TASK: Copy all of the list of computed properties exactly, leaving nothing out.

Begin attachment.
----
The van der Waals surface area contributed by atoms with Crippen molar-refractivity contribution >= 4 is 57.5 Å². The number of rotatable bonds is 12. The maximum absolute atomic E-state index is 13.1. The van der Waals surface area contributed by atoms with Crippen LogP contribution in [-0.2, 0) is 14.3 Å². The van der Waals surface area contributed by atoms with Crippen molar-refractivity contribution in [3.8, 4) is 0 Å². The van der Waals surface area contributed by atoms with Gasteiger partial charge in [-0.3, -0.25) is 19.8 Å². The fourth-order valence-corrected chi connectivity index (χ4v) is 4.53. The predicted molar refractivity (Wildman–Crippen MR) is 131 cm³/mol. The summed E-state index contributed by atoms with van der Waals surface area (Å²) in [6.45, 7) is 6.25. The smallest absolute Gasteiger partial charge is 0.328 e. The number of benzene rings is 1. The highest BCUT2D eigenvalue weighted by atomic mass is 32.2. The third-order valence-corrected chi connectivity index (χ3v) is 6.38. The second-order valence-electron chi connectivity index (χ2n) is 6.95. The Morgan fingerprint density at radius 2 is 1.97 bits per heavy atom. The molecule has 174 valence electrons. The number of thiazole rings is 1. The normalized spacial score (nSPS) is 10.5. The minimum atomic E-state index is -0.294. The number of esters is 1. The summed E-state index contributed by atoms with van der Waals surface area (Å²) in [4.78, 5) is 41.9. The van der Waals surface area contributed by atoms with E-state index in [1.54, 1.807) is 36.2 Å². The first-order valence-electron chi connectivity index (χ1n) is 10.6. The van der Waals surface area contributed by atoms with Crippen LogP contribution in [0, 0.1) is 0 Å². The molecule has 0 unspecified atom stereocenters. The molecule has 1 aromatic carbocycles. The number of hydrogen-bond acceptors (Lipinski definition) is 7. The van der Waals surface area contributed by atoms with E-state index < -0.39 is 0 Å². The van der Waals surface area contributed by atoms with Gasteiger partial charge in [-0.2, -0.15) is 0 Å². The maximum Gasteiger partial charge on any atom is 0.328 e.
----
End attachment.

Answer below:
The van der Waals surface area contributed by atoms with Crippen molar-refractivity contribution >= 4 is 57.5 Å². The number of rotatable bonds is 12. The maximum absolute atomic E-state index is 13.1. The van der Waals surface area contributed by atoms with Crippen LogP contribution in [-0.2, 0) is 14.3 Å². The van der Waals surface area contributed by atoms with Crippen molar-refractivity contribution in [3.8, 4) is 0 Å². The van der Waals surface area contributed by atoms with Gasteiger partial charge in [-0.3, -0.25) is 19.8 Å². The fourth-order valence-corrected chi connectivity index (χ4v) is 4.53. The predicted molar refractivity (Wildman–Crippen MR) is 131 cm³/mol. The summed E-state index contributed by atoms with van der Waals surface area (Å²) in [6.45, 7) is 6.25. The smallest absolute Gasteiger partial charge is 0.328 e. The number of benzene rings is 1. The highest BCUT2D eigenvalue weighted by atomic mass is 32.2. The third-order valence-corrected chi connectivity index (χ3v) is 6.38. The second-order valence-electron chi connectivity index (χ2n) is 6.95. The Morgan fingerprint density at radius 2 is 1.97 bits per heavy atom. The molecule has 174 valence electrons. The number of thiazole rings is 1. The normalized spacial score (nSPS) is 10.5. The minimum atomic E-state index is -0.294. The number of esters is 1. The summed E-state index contributed by atoms with van der Waals surface area (Å²) in [4.78, 5) is 41.9. The van der Waals surface area contributed by atoms with E-state index in [1.54, 1.807) is 36.2 Å². The first-order valence-electron chi connectivity index (χ1n) is 10.6. The van der Waals surface area contributed by atoms with Crippen LogP contribution in [0, 0.1) is 0 Å². The molecule has 0 unspecified atom stereocenters. The molecule has 1 aromatic carbocycles. The number of hydrogen-bond acceptors (Lipinski definition) is 7. The van der Waals surface area contributed by atoms with E-state index < -0.39 is 0 Å². The van der Waals surface area contributed by atoms with Gasteiger partial charge in [-0.2, -0.15) is 0 Å². The maximum Gasteiger partial charge on any atom is 0.328 e.